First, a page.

New Program


New Member
As a matter of fact, you are right. Generally after a student completes 800 hour of dual given at CAA, they are released for their interview. Lately, within a week of the interview, they are in class. What that amounts to is that in about a month’s time from the day they finish their 800 hours Dual-Given, they are in class. Honestly, would you really want to stick around as a Flight Instructor when you could be a FO instead?

“Don’t believe me on those numbers…go ask them.”
Airline Qualifications Dept. 1-888-886-1104


New Member

Your Words:
"Another opinion on ATA's program:
IF... the time building to 1500 TT was all X-country in IMC or simulated IMC (hood) and had some kind of LOFT program tied to it, it would not be that bad (other than flying the 152). Without a LOFT program tied to it with set procedures and CRM, it is worthless. Two guy's punching holes in the sky without an objective is a waste of money. The safety pilot thing is another issue."

My response:
Time building hours are 1100, under the hood, and the rest of the hours, to qualify for the ATP-multi-engine certificate, will be logged during flight training in AirStages I & II.

Your words:
"Hey, didn't 20 or so of ATA's instructors pack up and come over to Flight Safety a year ago looking for a job? Seems like I heard that somewhere. Hmmm."

My response:
Never happened. Just another rumor that is not backed up with any valid facts.

Your words:
"The safety pilot thing is another issue."

My response:
It is in the FAR's and the airlines accept it. The same could be said of a CFI that logs PIC time after a student has a Private Certificate. It's in the FAR's.

Both programs give excellent flight training. You have your ideas of what makes a program valuable, and I have mine.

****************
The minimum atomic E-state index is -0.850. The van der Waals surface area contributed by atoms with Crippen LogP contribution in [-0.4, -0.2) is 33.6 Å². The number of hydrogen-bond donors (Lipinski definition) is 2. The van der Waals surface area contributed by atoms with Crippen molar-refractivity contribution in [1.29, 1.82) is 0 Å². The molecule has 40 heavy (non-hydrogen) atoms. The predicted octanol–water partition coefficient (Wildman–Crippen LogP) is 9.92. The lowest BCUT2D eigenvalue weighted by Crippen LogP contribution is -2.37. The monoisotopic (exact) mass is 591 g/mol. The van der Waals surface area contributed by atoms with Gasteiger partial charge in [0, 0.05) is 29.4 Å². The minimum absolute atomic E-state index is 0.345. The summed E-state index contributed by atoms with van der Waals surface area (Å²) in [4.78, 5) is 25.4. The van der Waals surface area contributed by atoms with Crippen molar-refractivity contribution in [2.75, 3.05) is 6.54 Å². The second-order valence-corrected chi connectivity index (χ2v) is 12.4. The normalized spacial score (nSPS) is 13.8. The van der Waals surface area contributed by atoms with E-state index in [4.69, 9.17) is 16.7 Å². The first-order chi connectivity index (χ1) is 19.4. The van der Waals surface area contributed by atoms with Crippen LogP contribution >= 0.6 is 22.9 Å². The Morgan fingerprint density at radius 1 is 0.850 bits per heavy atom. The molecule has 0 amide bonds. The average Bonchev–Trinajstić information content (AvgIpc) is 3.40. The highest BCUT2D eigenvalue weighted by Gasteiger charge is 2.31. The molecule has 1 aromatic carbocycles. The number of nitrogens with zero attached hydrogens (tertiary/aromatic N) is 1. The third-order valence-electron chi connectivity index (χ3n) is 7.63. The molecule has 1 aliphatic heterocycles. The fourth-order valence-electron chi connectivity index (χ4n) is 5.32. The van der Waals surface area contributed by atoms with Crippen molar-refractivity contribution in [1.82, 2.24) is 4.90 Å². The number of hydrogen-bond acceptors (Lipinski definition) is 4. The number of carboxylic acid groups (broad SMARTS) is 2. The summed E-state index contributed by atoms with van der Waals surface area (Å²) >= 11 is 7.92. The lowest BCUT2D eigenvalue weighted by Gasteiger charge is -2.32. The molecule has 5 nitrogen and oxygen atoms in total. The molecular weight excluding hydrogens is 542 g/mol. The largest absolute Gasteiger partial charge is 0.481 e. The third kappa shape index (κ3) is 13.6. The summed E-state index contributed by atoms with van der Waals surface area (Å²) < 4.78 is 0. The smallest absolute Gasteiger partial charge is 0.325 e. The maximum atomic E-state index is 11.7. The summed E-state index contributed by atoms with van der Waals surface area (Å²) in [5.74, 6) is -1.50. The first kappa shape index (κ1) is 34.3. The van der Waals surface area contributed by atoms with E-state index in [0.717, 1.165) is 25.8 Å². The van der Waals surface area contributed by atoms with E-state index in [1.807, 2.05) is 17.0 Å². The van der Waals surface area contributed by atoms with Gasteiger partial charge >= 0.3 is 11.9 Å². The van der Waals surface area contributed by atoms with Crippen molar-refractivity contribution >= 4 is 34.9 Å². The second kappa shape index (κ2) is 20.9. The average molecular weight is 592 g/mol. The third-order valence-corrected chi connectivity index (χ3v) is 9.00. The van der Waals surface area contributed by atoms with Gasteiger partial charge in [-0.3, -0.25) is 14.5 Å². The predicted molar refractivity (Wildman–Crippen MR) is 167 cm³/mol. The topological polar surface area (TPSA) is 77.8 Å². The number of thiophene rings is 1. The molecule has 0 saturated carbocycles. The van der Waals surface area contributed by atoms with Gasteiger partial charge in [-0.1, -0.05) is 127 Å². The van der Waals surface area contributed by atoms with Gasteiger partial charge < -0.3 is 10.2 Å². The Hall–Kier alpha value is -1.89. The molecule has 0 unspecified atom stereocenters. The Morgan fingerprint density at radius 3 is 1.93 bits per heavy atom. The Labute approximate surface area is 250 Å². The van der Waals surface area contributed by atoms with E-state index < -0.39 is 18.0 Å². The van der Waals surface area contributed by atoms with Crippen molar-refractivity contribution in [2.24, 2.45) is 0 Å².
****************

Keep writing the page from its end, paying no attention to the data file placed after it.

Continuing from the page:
Well-Known Member
I guess the question I have is, does the time building portion of the program have LOFT/CRM attached to the sylabus? I am talking about a pilot fly/pilot no fly program using line operation procedures specific to say, Skywest for instance. If you are simply sending two people on basic IFR x-countries of their choice without practicing line procedures it is ALMOST pointless. So does the program incorporate line procedures? Inquiring minds want to know. Flight Safety has a great line program attached to their ASA training. Of course, as you know Flight Safety is known best for setting the standards for everyone else to follow. ILS


New Member
If times were good, this program might be an option, but the bottom line is this is not good time. It is no different than those who pay to fly SIC for Part 135 ops that can fly single pilot with an auto pilot authorization. Sure you sat there and put the gear up and down, and it is recognized by the FAR's, but so what? A few years ago when ConEX was hiring CFI's with 600 hrs. this might have gotten you a job, now I am not convinced. Even then the people I knew who were hired were asked if they were currently instructing in a Multi and had several hundred hours of Multi time.